All of our students at Parts Two and Three have the option to convert one of their modules to a 'placement module'. They go along to seminars with the other students on the module, but have the chance to arrange a two-week placement, structured with the support of the module convenor, on which they write a placement report in place of the assessed essay for the module. This gives our students a fantastic opportunity to put their learning into practice in a professional setting.
Academic Placements therefore provide a great opportunity to start making connections between your academic subject area, and the career path you would like to explore. We want you to take your learning with you when you graduate, not leave it behind!
Some examples are:
- Placements for "Black British fiction" might be with cultural centres or refugee support groups.
- Placements for "Lexicology" might concern the production of dictionaries or related pedagogical materials.
- Placements for "18th-Century fiction" might take place in a museum dedicated to relevant authors.
- Placements for "European cinema" might be behind the scenes in a cinema chain.
- Placements for "Utopia: the ideal society" might take place in a political organisation.
- Placements for "How to think in French" might work in a French company based in the UK.
- Placements for "Class matters" might be based in a residents' association, local government, or a food bank.
- Placements for "Intellectuals and society" might shadow the university press desk.
- Placements for "Language in new media" would involve working in social media marketing, digital public relations, digital video production, research into digital media use, etc.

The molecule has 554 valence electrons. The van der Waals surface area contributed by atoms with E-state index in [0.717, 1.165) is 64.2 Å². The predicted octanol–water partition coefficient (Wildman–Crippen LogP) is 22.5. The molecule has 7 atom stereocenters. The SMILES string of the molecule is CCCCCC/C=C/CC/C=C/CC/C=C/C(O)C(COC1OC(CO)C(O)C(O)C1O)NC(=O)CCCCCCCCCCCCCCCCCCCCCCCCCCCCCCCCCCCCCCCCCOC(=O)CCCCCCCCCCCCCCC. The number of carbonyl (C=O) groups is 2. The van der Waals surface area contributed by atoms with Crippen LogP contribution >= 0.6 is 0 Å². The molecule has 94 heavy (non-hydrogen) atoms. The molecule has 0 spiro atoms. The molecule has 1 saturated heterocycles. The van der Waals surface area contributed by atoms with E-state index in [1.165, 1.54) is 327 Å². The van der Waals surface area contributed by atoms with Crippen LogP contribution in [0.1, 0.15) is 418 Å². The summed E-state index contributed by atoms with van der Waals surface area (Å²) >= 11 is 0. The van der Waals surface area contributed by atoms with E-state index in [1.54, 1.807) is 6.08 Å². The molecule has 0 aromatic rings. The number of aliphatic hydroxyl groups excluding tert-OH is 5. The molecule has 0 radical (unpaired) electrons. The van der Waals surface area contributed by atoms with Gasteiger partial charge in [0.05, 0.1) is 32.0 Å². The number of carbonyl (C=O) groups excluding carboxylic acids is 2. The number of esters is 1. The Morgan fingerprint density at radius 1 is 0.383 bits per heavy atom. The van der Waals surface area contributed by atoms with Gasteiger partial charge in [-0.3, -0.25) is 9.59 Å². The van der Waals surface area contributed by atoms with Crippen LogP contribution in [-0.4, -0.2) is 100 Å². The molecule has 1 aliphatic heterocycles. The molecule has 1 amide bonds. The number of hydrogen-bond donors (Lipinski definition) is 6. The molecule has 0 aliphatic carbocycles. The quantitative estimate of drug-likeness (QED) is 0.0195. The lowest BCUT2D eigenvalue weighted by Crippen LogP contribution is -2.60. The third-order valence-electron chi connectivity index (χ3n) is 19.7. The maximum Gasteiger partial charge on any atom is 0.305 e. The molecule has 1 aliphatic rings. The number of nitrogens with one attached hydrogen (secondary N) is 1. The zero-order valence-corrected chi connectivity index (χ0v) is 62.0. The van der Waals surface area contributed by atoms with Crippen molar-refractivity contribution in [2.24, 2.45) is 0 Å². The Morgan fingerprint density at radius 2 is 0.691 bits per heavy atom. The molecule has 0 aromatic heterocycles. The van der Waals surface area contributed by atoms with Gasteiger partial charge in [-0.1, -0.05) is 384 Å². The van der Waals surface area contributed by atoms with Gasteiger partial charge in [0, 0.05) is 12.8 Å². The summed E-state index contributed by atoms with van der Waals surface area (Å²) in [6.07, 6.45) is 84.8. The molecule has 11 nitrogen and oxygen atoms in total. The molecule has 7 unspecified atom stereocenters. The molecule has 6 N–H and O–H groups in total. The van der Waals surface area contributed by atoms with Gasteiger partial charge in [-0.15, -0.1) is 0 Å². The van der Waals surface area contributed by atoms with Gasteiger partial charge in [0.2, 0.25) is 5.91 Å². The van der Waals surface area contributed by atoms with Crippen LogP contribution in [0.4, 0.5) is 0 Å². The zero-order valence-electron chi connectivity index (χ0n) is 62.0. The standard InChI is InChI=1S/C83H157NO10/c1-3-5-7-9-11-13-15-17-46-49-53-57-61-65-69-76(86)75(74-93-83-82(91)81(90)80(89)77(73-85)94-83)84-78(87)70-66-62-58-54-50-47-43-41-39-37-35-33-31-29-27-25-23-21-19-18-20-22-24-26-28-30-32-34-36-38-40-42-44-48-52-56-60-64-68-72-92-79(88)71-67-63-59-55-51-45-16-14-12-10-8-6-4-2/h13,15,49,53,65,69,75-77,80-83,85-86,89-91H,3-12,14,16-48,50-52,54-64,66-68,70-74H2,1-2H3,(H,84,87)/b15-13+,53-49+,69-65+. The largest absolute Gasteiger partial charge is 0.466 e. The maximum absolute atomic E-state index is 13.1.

- Placements for "Language and migration", with local and national community-based organisations and NGOs, give students the opportunity to develop their understanding of migration as it intersects with education, policy, and refugee issues.
WHAT OUR STUDENTS SAY
Both of my placements gave me a clear picture of the working world and the media industry. I have understood the routes I need to go down to get to my chosen career. Alongside this, I have evidence of skills in so many different areas of work and the ability to write a professional report, all which I have obtained before leaving university!
I will look back on my placement as an extremely positive experience as I have made friends and contacts now for the future that may help after my graduation in July. I would recommend this opportunity to any student: it is not often you get this chance.
If you have any questions about Academic Placements then please contact your module convener in the first instance.
You may also contact Daniel Mitchell, our Careers Consultant, to discuss specific Academic Placement options:
Daniel Mitchell, Careers Consultant for the School of Literature and Languages
Office: Careers, First Floor Carrington